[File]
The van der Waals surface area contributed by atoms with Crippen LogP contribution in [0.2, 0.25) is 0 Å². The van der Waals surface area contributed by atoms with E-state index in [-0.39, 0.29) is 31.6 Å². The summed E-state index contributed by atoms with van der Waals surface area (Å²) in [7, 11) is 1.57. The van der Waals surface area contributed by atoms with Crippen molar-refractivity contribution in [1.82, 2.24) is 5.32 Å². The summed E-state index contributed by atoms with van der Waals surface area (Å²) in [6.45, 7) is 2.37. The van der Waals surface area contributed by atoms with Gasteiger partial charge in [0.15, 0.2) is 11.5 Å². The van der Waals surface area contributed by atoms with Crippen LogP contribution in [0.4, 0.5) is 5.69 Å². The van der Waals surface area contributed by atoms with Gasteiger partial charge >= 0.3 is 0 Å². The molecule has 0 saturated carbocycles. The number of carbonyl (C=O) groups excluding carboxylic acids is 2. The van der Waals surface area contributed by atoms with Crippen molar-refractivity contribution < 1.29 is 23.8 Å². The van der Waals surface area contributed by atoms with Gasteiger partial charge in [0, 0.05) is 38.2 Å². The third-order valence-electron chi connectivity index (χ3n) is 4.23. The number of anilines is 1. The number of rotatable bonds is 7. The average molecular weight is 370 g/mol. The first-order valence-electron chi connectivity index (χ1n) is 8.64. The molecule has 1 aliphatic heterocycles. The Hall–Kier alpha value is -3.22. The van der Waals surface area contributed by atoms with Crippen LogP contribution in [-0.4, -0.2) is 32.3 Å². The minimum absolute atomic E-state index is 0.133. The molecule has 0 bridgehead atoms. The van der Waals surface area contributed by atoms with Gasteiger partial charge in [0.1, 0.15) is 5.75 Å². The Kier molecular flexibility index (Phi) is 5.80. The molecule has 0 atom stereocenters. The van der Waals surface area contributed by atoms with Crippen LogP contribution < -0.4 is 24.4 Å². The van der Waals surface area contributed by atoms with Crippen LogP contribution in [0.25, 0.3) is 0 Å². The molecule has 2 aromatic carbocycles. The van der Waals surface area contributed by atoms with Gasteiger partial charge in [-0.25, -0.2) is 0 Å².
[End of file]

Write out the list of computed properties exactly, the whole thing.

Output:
The van der Waals surface area contributed by atoms with Crippen LogP contribution in [0.2, 0.25) is 0 Å². The van der Waals surface area contributed by atoms with E-state index in [-0.39, 0.29) is 31.6 Å². The summed E-state index contributed by atoms with van der Waals surface area (Å²) in [7, 11) is 1.57. The van der Waals surface area contributed by atoms with Crippen molar-refractivity contribution in [1.82, 2.24) is 5.32 Å². The summed E-state index contributed by atoms with van der Waals surface area (Å²) in [6.45, 7) is 2.37. The van der Waals surface area contributed by atoms with Gasteiger partial charge in [0.15, 0.2) is 11.5 Å². The van der Waals surface area contributed by atoms with Crippen LogP contribution in [0.4, 0.5) is 5.69 Å². The van der Waals surface area contributed by atoms with Gasteiger partial charge >= 0.3 is 0 Å². The molecule has 0 saturated carbocycles. The number of carbonyl (C=O) groups excluding carboxylic acids is 2. The van der Waals surface area contributed by atoms with Crippen molar-refractivity contribution < 1.29 is 23.8 Å². The van der Waals surface area contributed by atoms with Gasteiger partial charge in [0, 0.05) is 38.2 Å². The third-order valence-electron chi connectivity index (χ3n) is 4.23. The number of anilines is 1. The number of rotatable bonds is 7. The average molecular weight is 370 g/mol. The first-order valence-electron chi connectivity index (χ1n) is 8.64. The molecule has 1 aliphatic heterocycles. The Hall–Kier alpha value is -3.22. The van der Waals surface area contributed by atoms with Crippen LogP contribution in [-0.4, -0.2) is 32.3 Å². The minimum absolute atomic E-state index is 0.133. The molecule has 0 bridgehead atoms. The van der Waals surface area contributed by atoms with Gasteiger partial charge in [0.1, 0.15) is 5.75 Å². The Kier molecular flexibility index (Phi) is 5.80. The molecule has 0 atom stereocenters. The van der Waals surface area contributed by atoms with Crippen LogP contribution < -0.4 is 24.4 Å². The van der Waals surface area contributed by atoms with Crippen LogP contribution in [0.25, 0.3) is 0 Å². The molecule has 2 aromatic carbocycles. The van der Waals surface area contributed by atoms with Gasteiger partial charge in [-0.25, -0.2) is 0 Å².